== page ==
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History and the Rest of the Story

Back in the days when I taught, working hard to motivate junior high school students to get interested in (dare I say excited about?) history, I found a proven tool to achieve that often illusive goal. I started scheduling a once-a-week activity that had many of the students rushing into class clamoring to get started and, once the planned activity was finished, clamoring for more.

It really had little, if anything, to do with me and my admittedly limited teaching abilities but everything to do with the tool I employed.

At the start of class every Friday, I began reading a selection from radio commentator Paul Harvey's book The Rest of the Story.

Only people of a certain age now remember Paul Harvey and his radio programs. On April 1, 1951, ABC Radio debuted Harvey's daily noon program Paul Harvey News and Comment. On May 10, 1976, the network began airing a separate afternoon program by Harvey called The Rest of the Story. Both programs aired into the twenty-first century in spite of Harvey's damaged vocal cords, which necessitated the use of several substitute hosts. Harvey's declining health forced an end to his personal hosting in April 2008, and he died the following year.

During the years 1951 to 2008, several generations of listeners became familiar with Harvey's distinctive, well-modulated, and well-paced voice and pregnant pauses as he shared the news, his opinions, and surprise-ending stories from history. Two long-remembered and oft-imitated phrases with which he ended his programs were "Paul Harvey--good day," with which he ended each broadcast of Paul Harvey's News and Comment, and "And now you know--the rest of the story," which concluded his other broadcast.

I was such a fan of Harvey's that when I learned of his books, I bought and read them all: The Rest of the Story, More of Paul Harvey's The Rest of the Story, and Destiny. That's when it suddenly hit me that maybe my students would enjoy the suspense of his stories from history, too. More importantly, maybe they would be the catalyst that would turn some of them on to history.

The first Friday I used The Rest of the Story, most of the students were duly amused and entertained by Harvey's surprise ending. But it isn't "cool" for junior high kids to admit that they actually enjoy something academic. And not many of them will admit that they like being read to like little kids. So I wrote it off as another of my well-intentioned efforts that had flopped, and I wouldn't use it again--or at least not very often.

The next Friday, a student entered my class and asked, "When are you going to read some more from that book? I really liked it."

Several other students who had entered the room echoed his sentiment.

Surprised and not a little suspicious, I hedged. "Well, maybe some day when we finish class early." (I rarely finished early.) I made no promises. Having two or three junior high boys ask for something isn't exactly a groundswell of popular demand.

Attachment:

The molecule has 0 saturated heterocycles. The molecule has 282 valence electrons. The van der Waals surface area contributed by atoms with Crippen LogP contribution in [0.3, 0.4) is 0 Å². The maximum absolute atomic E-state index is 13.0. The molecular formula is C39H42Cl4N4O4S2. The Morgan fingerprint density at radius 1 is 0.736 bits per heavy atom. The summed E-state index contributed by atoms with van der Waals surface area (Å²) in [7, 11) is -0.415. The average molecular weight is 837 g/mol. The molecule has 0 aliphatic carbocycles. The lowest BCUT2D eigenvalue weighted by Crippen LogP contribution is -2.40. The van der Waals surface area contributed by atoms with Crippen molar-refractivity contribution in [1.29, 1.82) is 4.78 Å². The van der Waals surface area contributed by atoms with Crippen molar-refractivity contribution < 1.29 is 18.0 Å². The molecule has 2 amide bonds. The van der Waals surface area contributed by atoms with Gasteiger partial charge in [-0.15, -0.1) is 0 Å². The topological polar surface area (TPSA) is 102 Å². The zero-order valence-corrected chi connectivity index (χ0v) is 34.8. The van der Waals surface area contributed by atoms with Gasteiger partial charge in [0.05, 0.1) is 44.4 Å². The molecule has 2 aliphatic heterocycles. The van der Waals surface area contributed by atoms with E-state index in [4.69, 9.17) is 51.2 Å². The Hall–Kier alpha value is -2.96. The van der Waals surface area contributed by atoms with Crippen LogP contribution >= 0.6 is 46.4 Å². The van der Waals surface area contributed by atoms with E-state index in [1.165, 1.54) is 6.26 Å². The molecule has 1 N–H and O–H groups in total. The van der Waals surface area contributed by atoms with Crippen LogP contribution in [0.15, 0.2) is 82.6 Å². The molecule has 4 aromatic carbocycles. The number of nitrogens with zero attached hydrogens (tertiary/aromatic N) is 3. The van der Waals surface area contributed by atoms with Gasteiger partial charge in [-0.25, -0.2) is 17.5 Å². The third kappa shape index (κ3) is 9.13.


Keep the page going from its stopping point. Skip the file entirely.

But when I started the class, several other students interrupted, asking, "Aren't you reading from Paul Harvey today?" Boys and girls alike responded with looks of dismay and comments of disappointment when I replied in the negative.

So, by popular demand, Paul Harvey's The Rest of the Story returned to my lesson plans as a regular Friday feature, and they continued until I'd exhausted the stories. Long before I reached the last chapter, however, students had begun asking me to read "just one more!" They wanted to hear not just one story but multiple. I suspect that some of those requests were made by unprepared students hoping to postpone their quiz, but most came from genuine growing interest. The students were learning that history is much more than dry, irrelevant names, dates, battles, and acts of Congress. History holds exciting stories of mystery, intrigue, surprise, and the overcoming of great obstacles--just like life.

I've mentioned all that because that experience was brought to mind by the posts of an online friend and fellow writer, G.P., whose blog is titled Pacific Paratrooper. He recently ran a series of posts detailing several (ends up they were just a few of many) surrenders by Japanese forces in the closing days of World War II.

Most people, including many World War II buffs, assume that the surrender ceremony aboard the U.S.S. Missouri on September 2, 1945, ended it all--except for the few isolated stragglers who years later stumbled from the jungle to learn that the war had long been over and therefore surrendered. Pacific Paratrooper quickly dispels that notion. Like Paul Harvey, he tells "the rest of the story."

And all of history is like that. Historians don't know, can't know, everything about any single event, let alone an entire era. More is always being uncovered. Of what historians do know, there is so much that they must make decisions about, including both what to include in and what to exclude from their narratives. And what they leave unsaid becomes grist for the writer mill. There's always more to tell. There's always a "rest of the story." Job security for the writer of history!

If you're interested in World War II, especially events in the Pacific Theater, visit Pacific Paratrooper at and read the rest of that story. Better yet, broaden your historical horizons and track down Paul Harvey's books. Maybe you, like my junior high students, will be surprised at how fun learning history can be.

Still better yet, use The Rest of the Story to begin writing your own narrative and thereby sharing the stories of history!

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